Saturday, March 21, 2009
Friday, March 20, 2009
Good Housekeeping was top of the list. Elle, Radio Times, Marie Claire, Grazia, Heat were in there too and you can probably see a theme running by now. Yes, it seems Mums these days don't tend to read The Economist, Spectator or Total Politics.
It made me think of those frostbitten mornings doing Physical Ed back in Glasgow when the guys would kick a ball around or do three laps of the nearby farmer's field while the girls would hand in their forged sicknotes and chat amongst themselves while giving cursory glances at the boys trying to impress them.
So now my thoughts turn to the gender imbalance in Politics, the seemingly incessant need to make sure Parliaments across the world are split 50/50 between the sexes, an issue that "really matters" according to some and needs to be fixed according to others and yet of the little canvassing I have done, the women tend to have said "Oh, I'll just fetch my husband" when they realise I have political questions to ask.
The gender split of the Scottish Parliament is 66% male to 34% female but if the proportion of people putting themselves forward to be politicians is also 66/34 then there is nothing wrong with the system, there is merely a difference in level of interest between women and men.
A minority of politically minded women are dragging the rest of their sex, sighing and shrugging, into an equality that is unnecessary.
You can force an Economist subscription on women but most will go back to Good Housekeeping, you can force girls to play sport but most will have their forged sicknotes the following week and you can force all women shortlists on constituencies but soon the selection of candidates will be based entirely on merit from all of the political animals in the room and the natural imbalance of more men in Politics will return.
In the draw:
I make it there is a 22.8% chance of no English teams meeting so we can expect some grudge matches to crop up. And of course, avoiding Barcelona in the next round will be crucial. Not to mention Bayern Munich who crushed Sporting Lisbon 12-1 in the last round.
In short, the big guns will be fawning over the easy meat of Porto and Villareal.
UPDATE: Building up the suspense with a video. Best quote from the BBC coverage is this:
"As a Blackburn Rovers supporter, my heart says Barcelona, but my head says 'You really have no place in this discussion, son'."
As a Fulham fan, I can't help but agree. (Except my heart says Man Utd.)
Villareal vs Arsenal
Man Utd vs Porto
Liverpool vs Chelsea
Barcelona vs Bayern Munich
Villareal / Arsenal vs Man Utd / Porto
Liverpool / Chelsea vs Barcelona / Bayern Munich
Thursday, March 19, 2009
Lord Ahmed, a Labour life peer, kills a man in a road accident moments after sending and receiving texts behind the wheel. He serves 8 days in prison.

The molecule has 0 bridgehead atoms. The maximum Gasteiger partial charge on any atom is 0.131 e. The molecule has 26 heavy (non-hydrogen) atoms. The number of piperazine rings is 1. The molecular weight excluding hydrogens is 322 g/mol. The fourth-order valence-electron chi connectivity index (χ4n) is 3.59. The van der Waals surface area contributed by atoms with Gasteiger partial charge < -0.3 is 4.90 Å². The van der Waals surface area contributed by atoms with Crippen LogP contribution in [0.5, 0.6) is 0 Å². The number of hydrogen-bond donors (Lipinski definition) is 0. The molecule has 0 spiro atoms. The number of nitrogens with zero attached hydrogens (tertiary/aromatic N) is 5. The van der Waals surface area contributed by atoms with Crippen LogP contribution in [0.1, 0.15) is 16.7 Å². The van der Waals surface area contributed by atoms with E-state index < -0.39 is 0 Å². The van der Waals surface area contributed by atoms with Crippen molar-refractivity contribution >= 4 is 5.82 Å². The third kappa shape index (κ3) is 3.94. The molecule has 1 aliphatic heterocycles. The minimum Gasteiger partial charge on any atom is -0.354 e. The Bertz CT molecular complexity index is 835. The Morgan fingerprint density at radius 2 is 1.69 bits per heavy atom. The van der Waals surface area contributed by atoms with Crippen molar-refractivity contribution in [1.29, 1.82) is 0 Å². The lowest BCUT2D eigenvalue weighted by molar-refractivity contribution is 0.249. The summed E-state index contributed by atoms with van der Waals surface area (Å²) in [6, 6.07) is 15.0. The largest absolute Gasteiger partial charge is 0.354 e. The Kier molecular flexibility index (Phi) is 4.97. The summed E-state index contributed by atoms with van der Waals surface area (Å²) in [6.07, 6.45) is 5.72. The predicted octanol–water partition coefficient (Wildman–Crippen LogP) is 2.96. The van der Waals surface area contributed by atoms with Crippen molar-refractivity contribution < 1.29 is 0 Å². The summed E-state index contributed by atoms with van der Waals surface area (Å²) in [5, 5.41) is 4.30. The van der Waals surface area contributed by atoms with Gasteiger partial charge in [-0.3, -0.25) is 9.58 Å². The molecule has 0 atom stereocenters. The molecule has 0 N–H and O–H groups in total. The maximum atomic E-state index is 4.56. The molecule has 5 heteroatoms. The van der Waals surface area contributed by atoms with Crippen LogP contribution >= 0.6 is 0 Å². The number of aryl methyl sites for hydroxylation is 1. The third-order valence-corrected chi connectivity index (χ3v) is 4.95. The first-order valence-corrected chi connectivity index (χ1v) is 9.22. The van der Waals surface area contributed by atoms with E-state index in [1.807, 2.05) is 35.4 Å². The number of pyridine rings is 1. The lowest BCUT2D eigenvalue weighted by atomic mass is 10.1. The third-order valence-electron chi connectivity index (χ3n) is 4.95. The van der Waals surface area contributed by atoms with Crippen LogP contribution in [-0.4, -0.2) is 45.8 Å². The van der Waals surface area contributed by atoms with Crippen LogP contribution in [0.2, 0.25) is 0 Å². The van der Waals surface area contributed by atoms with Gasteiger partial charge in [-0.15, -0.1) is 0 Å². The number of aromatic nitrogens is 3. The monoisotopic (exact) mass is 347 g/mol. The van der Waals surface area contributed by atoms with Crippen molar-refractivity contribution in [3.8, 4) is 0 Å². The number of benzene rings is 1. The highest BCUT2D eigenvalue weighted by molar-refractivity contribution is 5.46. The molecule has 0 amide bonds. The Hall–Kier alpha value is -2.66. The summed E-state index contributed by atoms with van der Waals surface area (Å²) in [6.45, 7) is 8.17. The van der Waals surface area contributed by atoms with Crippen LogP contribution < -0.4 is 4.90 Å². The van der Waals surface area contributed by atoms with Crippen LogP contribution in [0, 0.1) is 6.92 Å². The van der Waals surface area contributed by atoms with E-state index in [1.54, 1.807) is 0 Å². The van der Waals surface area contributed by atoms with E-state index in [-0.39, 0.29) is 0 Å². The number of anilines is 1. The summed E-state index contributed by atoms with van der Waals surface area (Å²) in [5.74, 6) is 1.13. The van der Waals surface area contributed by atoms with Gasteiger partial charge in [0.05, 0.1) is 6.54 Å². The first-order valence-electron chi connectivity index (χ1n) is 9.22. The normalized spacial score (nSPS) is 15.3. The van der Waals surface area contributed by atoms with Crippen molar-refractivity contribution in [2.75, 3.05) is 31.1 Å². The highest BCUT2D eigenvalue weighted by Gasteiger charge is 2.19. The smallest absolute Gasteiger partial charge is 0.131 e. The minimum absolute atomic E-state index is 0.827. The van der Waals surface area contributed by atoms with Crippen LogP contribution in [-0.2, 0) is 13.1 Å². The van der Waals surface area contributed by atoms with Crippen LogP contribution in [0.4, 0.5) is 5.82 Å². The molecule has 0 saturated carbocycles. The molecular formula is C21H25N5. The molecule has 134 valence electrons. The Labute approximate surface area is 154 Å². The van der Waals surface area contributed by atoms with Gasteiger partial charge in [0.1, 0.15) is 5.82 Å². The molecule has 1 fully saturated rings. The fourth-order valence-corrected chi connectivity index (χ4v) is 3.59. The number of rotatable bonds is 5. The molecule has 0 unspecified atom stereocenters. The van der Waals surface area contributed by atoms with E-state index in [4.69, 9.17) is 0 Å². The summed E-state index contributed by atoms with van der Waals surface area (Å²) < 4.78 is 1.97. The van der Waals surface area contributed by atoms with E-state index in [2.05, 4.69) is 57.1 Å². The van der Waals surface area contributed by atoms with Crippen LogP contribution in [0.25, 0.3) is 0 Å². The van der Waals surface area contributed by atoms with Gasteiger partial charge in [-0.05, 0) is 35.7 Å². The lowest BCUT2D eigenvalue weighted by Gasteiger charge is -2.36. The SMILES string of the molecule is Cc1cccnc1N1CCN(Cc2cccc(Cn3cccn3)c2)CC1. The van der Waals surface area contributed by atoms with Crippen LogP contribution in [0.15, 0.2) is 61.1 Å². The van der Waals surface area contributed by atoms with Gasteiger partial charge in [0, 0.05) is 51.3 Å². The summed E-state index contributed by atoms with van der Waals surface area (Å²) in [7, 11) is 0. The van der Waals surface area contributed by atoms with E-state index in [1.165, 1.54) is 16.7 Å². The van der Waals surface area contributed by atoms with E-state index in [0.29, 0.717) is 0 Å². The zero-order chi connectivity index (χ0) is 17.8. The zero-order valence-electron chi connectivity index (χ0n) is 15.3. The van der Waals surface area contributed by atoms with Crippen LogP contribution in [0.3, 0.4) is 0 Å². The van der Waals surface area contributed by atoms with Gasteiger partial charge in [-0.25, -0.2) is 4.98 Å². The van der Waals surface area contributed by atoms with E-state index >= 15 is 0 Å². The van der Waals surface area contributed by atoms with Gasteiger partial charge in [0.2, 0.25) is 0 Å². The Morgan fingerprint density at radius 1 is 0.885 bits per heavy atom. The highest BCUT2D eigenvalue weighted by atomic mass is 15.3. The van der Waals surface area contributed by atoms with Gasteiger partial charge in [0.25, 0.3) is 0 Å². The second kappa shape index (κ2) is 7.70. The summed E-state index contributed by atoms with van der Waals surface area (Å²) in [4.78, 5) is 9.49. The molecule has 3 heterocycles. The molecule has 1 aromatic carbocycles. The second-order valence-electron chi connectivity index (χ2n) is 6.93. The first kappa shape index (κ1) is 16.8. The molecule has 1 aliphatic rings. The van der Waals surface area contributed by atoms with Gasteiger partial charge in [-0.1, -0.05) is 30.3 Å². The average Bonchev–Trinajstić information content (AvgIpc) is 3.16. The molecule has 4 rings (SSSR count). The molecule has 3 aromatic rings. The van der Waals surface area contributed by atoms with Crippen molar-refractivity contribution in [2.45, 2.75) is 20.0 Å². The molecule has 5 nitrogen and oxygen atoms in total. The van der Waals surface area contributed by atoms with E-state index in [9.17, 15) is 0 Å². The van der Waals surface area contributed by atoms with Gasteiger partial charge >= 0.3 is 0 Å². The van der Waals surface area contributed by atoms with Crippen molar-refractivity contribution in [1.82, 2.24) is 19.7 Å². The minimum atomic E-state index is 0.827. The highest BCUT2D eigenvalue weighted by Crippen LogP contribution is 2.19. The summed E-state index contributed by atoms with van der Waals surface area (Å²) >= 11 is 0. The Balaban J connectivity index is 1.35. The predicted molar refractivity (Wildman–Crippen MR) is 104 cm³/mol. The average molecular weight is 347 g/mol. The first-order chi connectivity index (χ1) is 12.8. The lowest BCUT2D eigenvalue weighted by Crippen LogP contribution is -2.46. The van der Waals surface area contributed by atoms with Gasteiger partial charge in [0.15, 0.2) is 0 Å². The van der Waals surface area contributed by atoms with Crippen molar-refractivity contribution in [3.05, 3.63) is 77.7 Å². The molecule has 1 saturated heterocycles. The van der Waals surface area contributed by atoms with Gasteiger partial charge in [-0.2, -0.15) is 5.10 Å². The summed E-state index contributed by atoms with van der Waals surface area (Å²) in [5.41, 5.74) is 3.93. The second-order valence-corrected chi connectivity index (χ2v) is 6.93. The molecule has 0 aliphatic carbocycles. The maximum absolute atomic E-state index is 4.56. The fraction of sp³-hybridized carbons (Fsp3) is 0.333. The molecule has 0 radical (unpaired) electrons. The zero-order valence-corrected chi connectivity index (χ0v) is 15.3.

Feb 29th (2008)
A woman kills a man in a road accident while sending a text. She receives a 4 year sentence in prison.
A driver who bent down to pick up his phone kills 2 and receives a sentence of 6 years in prison.
I understand there is a crucial difference in that Lord Ahmed's texting was not happening during the crash and to be fair the heroin in the car of the last driver didn't exactly help his case.
But the sentences do seem a little inconsistent here...
It was Iain Gray's questions I missed the most but I can still question the wisdom of bringing an individual's case to the parliament. I don't think it's wise to work through constituent's problem one by one in the Chamber and for that reason Salmond was able to suggest Iain Gray write to him with specific concerns and also to reiterate that it is Skills Development Scotland who are responsible for grievances related to apprenticeships in the country.
Annabel Goldie had a renewed vigour this week, she charged in well with her question on free prescription charges though didn't perhaps labour the point that it is the richer people who should perhaps pay for their medicines. "Two salaries Salmond" she thundered twice, the second
time breaking the patience of Alex Fergusson who pulled her up for this. (It makes you wonder why it was ok to say it the first time?)
Salmond made the point that the SNP believed in an NHS free at the point of use and that the Lib Dems and Labour broadly backed the SNP position and consequently she was isolated.
Tavish Scott pressed the Government on the creation of green jobs in the renewables sector with Salmond's most salient point being that under the SNP new projects are running at nearly 1 per month whereas under Labour/Lib Dems it was a rate of 4 per year.
So not a vintage session by any means. Bit of a slow news week though so there wasn't much the opposition parties could have brought to the Chamber.
THE SNP has been accused of double standards and hypocrisy over freedom of information after the Scottish Government insisted on keeping its Cabinet discussions secret.